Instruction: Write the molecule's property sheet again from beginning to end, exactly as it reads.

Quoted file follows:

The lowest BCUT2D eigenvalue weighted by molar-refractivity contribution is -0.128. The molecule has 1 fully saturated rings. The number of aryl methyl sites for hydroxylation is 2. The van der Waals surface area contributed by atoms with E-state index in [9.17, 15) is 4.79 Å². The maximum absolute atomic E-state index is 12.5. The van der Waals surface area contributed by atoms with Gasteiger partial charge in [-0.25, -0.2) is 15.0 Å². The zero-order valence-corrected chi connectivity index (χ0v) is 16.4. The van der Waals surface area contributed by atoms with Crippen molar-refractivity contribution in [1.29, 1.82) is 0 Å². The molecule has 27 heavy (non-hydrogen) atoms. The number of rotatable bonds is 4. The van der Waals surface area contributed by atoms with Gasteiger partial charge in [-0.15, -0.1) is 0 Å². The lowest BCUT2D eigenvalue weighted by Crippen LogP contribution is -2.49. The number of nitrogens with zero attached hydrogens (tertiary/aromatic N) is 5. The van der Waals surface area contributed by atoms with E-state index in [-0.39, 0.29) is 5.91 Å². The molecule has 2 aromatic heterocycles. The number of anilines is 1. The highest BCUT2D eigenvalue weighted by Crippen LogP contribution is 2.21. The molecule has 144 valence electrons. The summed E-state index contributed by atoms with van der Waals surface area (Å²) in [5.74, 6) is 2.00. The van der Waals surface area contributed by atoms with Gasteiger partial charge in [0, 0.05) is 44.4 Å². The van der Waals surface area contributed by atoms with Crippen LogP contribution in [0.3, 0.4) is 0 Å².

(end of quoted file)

The lowest BCUT2D eigenvalue weighted by molar-refractivity contribution is -0.128. The molecule has 1 fully saturated rings. The number of aryl methyl sites for hydroxylation is 2. The van der Waals surface area contributed by atoms with E-state index in [9.17, 15) is 4.79 Å². The maximum absolute atomic E-state index is 12.5. The van der Waals surface area contributed by atoms with Gasteiger partial charge in [-0.25, -0.2) is 15.0 Å². The zero-order valence-corrected chi connectivity index (χ0v) is 16.4. The van der Waals surface area contributed by atoms with Crippen molar-refractivity contribution in [1.29, 1.82) is 0 Å². The molecule has 27 heavy (non-hydrogen) atoms. The number of rotatable bonds is 4. The van der Waals surface area contributed by atoms with Gasteiger partial charge in [-0.15, -0.1) is 0 Å². The lowest BCUT2D eigenvalue weighted by Crippen LogP contribution is -2.49. The number of nitrogens with zero attached hydrogens (tertiary/aromatic N) is 5. The van der Waals surface area contributed by atoms with E-state index in [-0.39, 0.29) is 5.91 Å². The molecule has 2 aromatic heterocycles. The number of anilines is 1. The highest BCUT2D eigenvalue weighted by Crippen LogP contribution is 2.21. The molecule has 144 valence electrons. The summed E-state index contributed by atoms with van der Waals surface area (Å²) in [5.74, 6) is 2.00. The van der Waals surface area contributed by atoms with Gasteiger partial charge in [0, 0.05) is 44.4 Å². The van der Waals surface area contributed by atoms with Crippen LogP contribution in [0.3, 0.4) is 0 Å².